Homeless in Ashland: Fines often ignored, go unpaid

Joshua Timothy "Zero" Scott was a vocal advocate for the homeless this winter, speaking out during protests and at an Ashland City Council meeting for people's right to have a safe place to sleep undisturbed.

At the same time, the 39-year-old was getting cited for the types of behavior — such as drinking in public — that have caused some residents to lose sympathy for the homeless.

Scott had the highest number of code violations — 35 — in 2010, according to a list of cited people the Ashland Daily Tidings obtained from the city through a public records request. Scott said in December his fines totaled more than $9,000.

Eleven people chalked up 195 violations in 2010. The same group garnered at least 25 violations and arrests in the first few months of this year.

Ashland police have expressed frustration that many of these people, who have few resources, ignore the fines.

Repeated citations have not stopped them from drinking and urinating in public, engaging in disorderly conduct and sleeping on public property — behavior that draws complaints downtown from businesses and tourists alike.

Scott was cited at least six more times this year for prohibited camping, drinking alcohol in public and having an open container of alcohol in public. On at least two occasions, he was cited for drinking downtown in the middle of the afternoon. He was also arrested for trespassing.

In recent weeks, Scott's name has disappeared from daily police logs, where it often would pop up multiple times over a weekend. Several homeless people said Scott went to Colorado.

Ashland Police Chief Terry Holderness said many of the people who are repeatedly being cited would have even more citations, but police know it does little good to write them tickets. For most Ashland Municipal Code violations, police can only write tickets, not take people to jail, he said.

Homeless people often ignore the tickets and don't show up in Ashland Municipal Court or pay their fines, he said.

"We have people who owe thousands of dollars," Holderness said.

Some longtime homeless people are even advising newcomers and transients passing through town to ignore citations if they get them, he said.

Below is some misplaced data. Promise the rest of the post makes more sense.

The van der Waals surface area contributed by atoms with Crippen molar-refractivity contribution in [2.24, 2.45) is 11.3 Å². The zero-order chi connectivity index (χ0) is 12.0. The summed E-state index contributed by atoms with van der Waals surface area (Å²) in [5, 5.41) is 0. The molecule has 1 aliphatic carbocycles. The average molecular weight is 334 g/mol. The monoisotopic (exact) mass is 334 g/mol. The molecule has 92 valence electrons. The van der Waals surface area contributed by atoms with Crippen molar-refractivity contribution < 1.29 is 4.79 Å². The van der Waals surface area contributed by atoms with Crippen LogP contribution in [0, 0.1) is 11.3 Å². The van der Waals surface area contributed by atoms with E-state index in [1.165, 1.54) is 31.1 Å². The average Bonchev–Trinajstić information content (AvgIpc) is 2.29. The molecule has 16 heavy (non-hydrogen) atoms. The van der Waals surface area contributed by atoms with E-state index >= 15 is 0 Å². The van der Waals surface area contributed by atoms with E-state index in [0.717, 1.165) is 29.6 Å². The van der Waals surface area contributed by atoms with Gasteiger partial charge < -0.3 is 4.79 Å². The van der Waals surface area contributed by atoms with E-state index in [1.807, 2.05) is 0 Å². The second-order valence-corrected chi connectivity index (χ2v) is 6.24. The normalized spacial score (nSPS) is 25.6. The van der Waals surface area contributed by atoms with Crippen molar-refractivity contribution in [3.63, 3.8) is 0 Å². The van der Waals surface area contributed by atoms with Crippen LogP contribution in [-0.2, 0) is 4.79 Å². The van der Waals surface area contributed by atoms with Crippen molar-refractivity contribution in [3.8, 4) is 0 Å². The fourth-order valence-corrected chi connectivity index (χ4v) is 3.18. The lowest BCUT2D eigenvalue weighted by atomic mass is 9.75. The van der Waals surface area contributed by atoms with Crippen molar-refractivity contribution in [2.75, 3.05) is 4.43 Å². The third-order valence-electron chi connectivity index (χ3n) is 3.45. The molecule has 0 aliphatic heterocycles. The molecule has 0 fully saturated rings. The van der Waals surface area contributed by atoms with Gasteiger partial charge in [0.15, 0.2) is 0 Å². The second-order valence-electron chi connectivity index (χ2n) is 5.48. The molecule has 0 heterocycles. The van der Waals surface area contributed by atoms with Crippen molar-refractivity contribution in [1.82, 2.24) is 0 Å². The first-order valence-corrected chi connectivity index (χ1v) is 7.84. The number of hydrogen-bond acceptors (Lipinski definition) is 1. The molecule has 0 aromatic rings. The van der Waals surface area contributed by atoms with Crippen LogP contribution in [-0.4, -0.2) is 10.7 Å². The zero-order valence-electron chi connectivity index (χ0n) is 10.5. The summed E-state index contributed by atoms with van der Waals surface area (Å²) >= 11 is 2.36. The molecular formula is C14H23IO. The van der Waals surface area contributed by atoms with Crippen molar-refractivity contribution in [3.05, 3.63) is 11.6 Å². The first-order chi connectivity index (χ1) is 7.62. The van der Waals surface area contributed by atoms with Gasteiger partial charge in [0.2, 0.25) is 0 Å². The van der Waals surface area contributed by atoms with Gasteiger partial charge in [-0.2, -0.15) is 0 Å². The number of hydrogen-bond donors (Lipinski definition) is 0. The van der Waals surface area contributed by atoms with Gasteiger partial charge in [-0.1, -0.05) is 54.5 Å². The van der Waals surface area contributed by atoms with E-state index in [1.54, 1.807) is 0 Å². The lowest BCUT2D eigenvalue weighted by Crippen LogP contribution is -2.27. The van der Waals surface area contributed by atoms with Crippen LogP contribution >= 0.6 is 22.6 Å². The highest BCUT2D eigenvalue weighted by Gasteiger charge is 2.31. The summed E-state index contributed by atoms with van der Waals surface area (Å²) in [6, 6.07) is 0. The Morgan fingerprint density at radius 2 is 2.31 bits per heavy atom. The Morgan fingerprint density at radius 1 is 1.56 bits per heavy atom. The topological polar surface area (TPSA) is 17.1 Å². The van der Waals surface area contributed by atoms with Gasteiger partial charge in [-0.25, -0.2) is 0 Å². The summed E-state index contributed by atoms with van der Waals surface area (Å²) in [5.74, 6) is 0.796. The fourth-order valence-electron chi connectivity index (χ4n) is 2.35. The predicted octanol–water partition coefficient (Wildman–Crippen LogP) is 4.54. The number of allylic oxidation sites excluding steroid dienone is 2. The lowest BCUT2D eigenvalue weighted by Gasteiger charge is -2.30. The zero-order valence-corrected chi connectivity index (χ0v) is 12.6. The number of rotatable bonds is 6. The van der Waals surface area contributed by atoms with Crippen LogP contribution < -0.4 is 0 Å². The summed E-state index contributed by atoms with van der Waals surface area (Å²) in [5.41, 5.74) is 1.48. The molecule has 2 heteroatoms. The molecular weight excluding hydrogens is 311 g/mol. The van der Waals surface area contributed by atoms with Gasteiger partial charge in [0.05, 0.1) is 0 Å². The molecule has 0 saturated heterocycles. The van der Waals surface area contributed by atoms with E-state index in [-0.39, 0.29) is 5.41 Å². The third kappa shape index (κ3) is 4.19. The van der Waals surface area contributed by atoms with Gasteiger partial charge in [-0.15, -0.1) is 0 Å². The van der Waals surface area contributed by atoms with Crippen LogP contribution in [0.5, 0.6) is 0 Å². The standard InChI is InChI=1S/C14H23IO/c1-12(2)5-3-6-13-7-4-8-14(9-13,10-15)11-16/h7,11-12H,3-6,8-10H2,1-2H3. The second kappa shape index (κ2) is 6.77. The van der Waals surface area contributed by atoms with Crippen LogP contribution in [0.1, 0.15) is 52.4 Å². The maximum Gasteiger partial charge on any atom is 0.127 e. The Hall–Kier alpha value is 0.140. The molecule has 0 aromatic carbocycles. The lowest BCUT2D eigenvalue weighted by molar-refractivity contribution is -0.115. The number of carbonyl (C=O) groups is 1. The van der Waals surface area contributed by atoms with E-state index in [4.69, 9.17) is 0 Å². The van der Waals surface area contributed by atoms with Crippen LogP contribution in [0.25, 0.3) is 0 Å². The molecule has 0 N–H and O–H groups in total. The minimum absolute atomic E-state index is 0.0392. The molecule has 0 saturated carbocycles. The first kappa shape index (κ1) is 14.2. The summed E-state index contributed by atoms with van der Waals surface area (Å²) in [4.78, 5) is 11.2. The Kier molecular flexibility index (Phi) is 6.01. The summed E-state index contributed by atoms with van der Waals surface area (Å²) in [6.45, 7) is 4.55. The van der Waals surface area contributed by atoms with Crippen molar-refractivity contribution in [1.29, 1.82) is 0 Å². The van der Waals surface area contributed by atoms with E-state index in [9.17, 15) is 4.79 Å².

"A longtime person will say, 'Don't worry about it. Throw it away,' " Holderness said.

Ashland police persuaded the municipal court to start issuing "failure to appear" warrants so that scofflaws could be arrested and taken to Jackson County Jail in Medford.

"We spent a lot of time shuttling people to Medford. The person would be released, but at least there would be some consequence. They would have to go to Medford, get their property checked in and then have to make their way back," Holderness said.

But homeless people soon found a way around the "failure to appear" warrants. They started appearing in court in response to citations so they couldn't be arrested, but still would not pay their fines, Holderness said.

Holderness said allowing people to build up a backlog of unpaid citations could actually contribute to the problem of long-term homelessness.

He said he knows of a young man who owes the city thousands of dollars but wants to put his life back together. If he gets a job, his wages will be forfeited to pay those fines.

When the young man was getting the citations and not paying his fines, he may not have thought or cared about how that could affect his future, Holderness said.

"Now it makes it difficult to get off the streets. We're creating an impediment to people changing their lives and getting off the streets," Holderness said.

Ashland police have suggested an exclusion zone, in which people with multiple violations could be banned from downtown, might help curb bad behavior. Violators could be arrested for trespassing and taken to jail.

"It's important for them to be able to sit downtown because all their friends are there," Holderness said. "They have no job and they want to spend time with their friends.

"If we catch you downtown, the first time you'll be taken to Medford and probably released. The second time, you might spend two days in jail. The next time, it could be a week or two in jail. There would very clearly be a negative consequence for repeat offenders."